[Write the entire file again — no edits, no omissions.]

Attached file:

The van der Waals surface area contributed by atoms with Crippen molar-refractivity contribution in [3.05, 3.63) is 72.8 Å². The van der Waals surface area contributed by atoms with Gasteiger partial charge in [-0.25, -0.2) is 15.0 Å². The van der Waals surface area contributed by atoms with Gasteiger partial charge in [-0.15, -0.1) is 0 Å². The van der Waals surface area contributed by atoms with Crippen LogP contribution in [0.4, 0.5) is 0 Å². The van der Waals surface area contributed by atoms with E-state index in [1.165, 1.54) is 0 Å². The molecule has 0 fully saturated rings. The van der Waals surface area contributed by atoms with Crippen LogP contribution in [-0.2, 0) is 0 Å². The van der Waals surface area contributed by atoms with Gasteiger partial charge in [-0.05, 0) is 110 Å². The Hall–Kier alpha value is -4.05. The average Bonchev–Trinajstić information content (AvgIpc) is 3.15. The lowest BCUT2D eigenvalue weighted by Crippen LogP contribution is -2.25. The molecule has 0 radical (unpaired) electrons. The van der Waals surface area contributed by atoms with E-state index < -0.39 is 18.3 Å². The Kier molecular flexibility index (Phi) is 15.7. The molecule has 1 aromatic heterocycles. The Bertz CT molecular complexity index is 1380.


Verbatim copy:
The van der Waals surface area contributed by atoms with Crippen molar-refractivity contribution in [3.05, 3.63) is 72.8 Å². The van der Waals surface area contributed by atoms with Gasteiger partial charge in [-0.25, -0.2) is 15.0 Å². The van der Waals surface area contributed by atoms with Gasteiger partial charge in [-0.15, -0.1) is 0 Å². The van der Waals surface area contributed by atoms with Crippen LogP contribution in [0.4, 0.5) is 0 Å². The van der Waals surface area contributed by atoms with E-state index in [1.165, 1.54) is 0 Å². The molecule has 0 fully saturated rings. The van der Waals surface area contributed by atoms with Crippen LogP contribution in [-0.2, 0) is 0 Å². The van der Waals surface area contributed by atoms with Gasteiger partial charge in [-0.05, 0) is 110 Å². The Hall–Kier alpha value is -4.05. The average Bonchev–Trinajstić information content (AvgIpc) is 3.15. The lowest BCUT2D eigenvalue weighted by Crippen LogP contribution is -2.25. The molecule has 0 radical (unpaired) electrons. The van der Waals surface area contributed by atoms with E-state index < -0.39 is 18.3 Å². The Kier molecular flexibility index (Phi) is 15.7. The molecule has 1 aromatic heterocycles. The Bertz CT molecular complexity index is 1380.